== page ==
While predictive maintenance practitioners may tout continuous improvement within the plant, it’s important to turn that philosophy back on the predictive process itself. What can maintenance professionals do to enhance their own PdM methods? New maintenance tools emerge on a regular basis – many are simply updates of older models, like the latest in ultrasound detection or grease analysis. However, one technology has the potential to change the way maintenance technicians go about their daily routine: remote monitoring.
What is remote monitoring?
As the name suggests, remote monitoring is a method by which plant technicians can continuously gather data on assets that run 24/7, even during shifts for which there is no maintenance team present. Rather than rely only on information assembled during set maintenance routes, remote monitoring offers the opportunity to analyze a far greater data set. That, in turn, means more chances to identify failure modes or irregular behavior and act accordingly.
Remote monitoring in practice
So, does that mean PdM technicians should feel comfortable to allow remote monitoring systems take full reign over their maintenance routes? Not so fast. Just as no reliability centered maintenance plan is complete without a variety of tools – ultrasound, infrared analysis, vibration analysis, time based lubrication, and so on – no single system can replace a good maintenance engineer’s expertise and human evaluation.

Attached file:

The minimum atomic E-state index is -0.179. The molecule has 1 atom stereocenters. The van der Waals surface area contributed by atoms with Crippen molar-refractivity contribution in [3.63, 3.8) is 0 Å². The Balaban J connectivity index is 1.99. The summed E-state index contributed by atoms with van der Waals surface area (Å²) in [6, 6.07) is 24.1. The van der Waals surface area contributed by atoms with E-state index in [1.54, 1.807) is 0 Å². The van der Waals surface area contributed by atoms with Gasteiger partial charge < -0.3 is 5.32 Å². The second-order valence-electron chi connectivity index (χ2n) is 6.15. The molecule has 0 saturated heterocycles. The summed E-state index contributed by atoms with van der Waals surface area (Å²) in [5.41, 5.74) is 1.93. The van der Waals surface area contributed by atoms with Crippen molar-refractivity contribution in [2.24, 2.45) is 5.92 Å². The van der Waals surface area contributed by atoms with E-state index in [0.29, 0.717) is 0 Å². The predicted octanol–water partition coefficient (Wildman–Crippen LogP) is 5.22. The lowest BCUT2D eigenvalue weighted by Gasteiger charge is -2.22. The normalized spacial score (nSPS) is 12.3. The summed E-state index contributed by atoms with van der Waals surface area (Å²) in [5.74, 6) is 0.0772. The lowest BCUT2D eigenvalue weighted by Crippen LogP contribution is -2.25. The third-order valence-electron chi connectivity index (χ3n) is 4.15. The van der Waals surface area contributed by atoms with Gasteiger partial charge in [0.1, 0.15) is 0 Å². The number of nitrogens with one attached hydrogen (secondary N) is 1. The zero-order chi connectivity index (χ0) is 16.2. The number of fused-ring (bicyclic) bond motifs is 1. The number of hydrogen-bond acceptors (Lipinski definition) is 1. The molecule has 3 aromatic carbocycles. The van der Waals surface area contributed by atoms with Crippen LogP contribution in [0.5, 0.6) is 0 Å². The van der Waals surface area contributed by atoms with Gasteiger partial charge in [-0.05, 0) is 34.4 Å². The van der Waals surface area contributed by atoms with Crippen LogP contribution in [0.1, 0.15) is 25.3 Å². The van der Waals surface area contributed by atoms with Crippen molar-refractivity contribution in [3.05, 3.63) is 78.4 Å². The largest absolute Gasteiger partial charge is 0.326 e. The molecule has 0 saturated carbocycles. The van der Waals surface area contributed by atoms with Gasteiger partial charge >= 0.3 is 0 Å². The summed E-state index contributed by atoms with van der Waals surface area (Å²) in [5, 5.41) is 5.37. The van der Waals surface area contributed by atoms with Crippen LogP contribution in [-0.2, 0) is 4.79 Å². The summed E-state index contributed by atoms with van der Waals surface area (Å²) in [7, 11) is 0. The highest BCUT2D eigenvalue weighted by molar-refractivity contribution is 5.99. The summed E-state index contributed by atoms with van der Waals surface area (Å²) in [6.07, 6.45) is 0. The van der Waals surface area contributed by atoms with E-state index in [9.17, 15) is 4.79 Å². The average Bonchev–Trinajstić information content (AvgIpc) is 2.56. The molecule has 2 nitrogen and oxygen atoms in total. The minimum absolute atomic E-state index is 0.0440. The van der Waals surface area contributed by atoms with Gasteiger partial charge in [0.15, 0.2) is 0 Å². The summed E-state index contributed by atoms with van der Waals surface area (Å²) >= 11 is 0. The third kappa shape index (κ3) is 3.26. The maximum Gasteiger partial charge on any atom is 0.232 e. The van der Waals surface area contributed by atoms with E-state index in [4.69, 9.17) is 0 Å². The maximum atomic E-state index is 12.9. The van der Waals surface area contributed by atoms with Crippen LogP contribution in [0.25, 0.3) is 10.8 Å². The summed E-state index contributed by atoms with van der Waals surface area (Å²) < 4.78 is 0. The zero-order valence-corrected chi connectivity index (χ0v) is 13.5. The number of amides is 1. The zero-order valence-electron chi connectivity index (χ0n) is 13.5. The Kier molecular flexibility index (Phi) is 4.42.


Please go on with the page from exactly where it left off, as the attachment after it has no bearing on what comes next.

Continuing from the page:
Instead, remote monitoring is best used as another tool in the utility belt – a way to make better, more informed decisions, and to execute plant maintenance strategies more efficiently. Think of it this way:
- Remote monitoring can’t replace root cause analysis or more thorough investigations of inconsistent asset behavior;
- Remote monitoring may be able to replace some of the routine measurements and cursory checks maintenance technicians cover on a regular basis.
Additionally, remote monitoring has the potential to have a significant impact on downtime. By dramatically increasing the amount of information available for a given asset, technicians will have a better grasp on the early warning signs for failure, the types of assets that may be more susceptible to premature breakdown and techniques that work the best to stave off those conditions.
The best tech for the job
The last item remaining here is: What systems are available for remote asset monitoring? One recent tool from UE Systems does more than simply record equipment behavior – it provides actionable insight on asset health.
The new system, 4Cast from UE Systems, does record bearing sound information on a continuous basis, but it also has the capability to send information to a designated data management software if the recording surpasses a specific threshold. This ability – to issue an alarm when bearings exhibit signs of early failure – means maintenance technicians won’t overlook early warning signs, nor discover faulty bearings once it’s too late.
With a designated tool to listen in on bearing activity at all times, plant maintenance teams gain more control over bearing health and plant uptime. Any plant in any industry should look into remote monitoring in general, and UE 4Cast for bearings is a great place to start.